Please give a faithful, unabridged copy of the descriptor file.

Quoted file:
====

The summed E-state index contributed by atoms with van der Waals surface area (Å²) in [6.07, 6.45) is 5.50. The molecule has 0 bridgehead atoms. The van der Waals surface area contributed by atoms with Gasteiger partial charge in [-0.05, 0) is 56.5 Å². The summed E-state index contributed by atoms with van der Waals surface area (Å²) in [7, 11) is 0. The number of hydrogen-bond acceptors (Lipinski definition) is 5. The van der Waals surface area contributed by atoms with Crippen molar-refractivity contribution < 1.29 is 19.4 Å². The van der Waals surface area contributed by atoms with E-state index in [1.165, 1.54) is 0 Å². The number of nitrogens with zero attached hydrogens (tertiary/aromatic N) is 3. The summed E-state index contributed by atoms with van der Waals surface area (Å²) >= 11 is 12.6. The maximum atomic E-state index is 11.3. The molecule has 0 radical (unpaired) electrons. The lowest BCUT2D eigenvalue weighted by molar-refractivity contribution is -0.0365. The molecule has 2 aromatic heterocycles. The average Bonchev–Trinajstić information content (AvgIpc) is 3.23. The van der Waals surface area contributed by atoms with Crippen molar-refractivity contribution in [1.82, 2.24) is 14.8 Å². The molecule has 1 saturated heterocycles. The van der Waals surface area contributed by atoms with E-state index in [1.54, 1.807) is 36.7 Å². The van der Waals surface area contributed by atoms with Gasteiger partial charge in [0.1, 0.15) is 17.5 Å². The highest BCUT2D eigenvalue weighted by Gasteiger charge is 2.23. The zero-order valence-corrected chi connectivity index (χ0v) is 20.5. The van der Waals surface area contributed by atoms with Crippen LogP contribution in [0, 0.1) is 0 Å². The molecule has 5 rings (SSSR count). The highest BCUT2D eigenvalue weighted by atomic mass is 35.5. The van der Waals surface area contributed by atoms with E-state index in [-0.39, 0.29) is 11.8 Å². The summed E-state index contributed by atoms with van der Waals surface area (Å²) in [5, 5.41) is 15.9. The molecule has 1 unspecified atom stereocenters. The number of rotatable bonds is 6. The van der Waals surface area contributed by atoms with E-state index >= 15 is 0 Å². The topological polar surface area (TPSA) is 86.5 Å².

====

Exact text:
The summed E-state index contributed by atoms with van der Waals surface area (Å²) in [6.07, 6.45) is 5.50. The molecule has 0 bridgehead atoms. The van der Waals surface area contributed by atoms with Gasteiger partial charge in [-0.05, 0) is 56.5 Å². The summed E-state index contributed by atoms with van der Waals surface area (Å²) in [7, 11) is 0. The number of hydrogen-bond acceptors (Lipinski definition) is 5. The van der Waals surface area contributed by atoms with Crippen molar-refractivity contribution < 1.29 is 19.4 Å². The van der Waals surface area contributed by atoms with E-state index in [1.165, 1.54) is 0 Å². The number of nitrogens with zero attached hydrogens (tertiary/aromatic N) is 3. The summed E-state index contributed by atoms with van der Waals surface area (Å²) >= 11 is 12.6. The maximum atomic E-state index is 11.3. The molecule has 0 radical (unpaired) electrons. The lowest BCUT2D eigenvalue weighted by molar-refractivity contribution is -0.0365. The molecule has 2 aromatic heterocycles. The average Bonchev–Trinajstić information content (AvgIpc) is 3.23. The van der Waals surface area contributed by atoms with Crippen molar-refractivity contribution in [1.82, 2.24) is 14.8 Å². The molecule has 1 saturated heterocycles. The van der Waals surface area contributed by atoms with E-state index in [1.54, 1.807) is 36.7 Å². The van der Waals surface area contributed by atoms with Gasteiger partial charge in [0.1, 0.15) is 17.5 Å². The highest BCUT2D eigenvalue weighted by Gasteiger charge is 2.23. The zero-order valence-corrected chi connectivity index (χ0v) is 20.5. The van der Waals surface area contributed by atoms with Crippen LogP contribution in [0, 0.1) is 0 Å². The molecule has 5 rings (SSSR count). The highest BCUT2D eigenvalue weighted by atomic mass is 35.5. The van der Waals surface area contributed by atoms with E-state index in [-0.39, 0.29) is 11.8 Å². The summed E-state index contributed by atoms with van der Waals surface area (Å²) in [5, 5.41) is 15.9. The molecule has 1 unspecified atom stereocenters. The number of rotatable bonds is 6. The van der Waals surface area contributed by atoms with E-state index >= 15 is 0 Å². The topological polar surface area (TPSA) is 86.5 Å².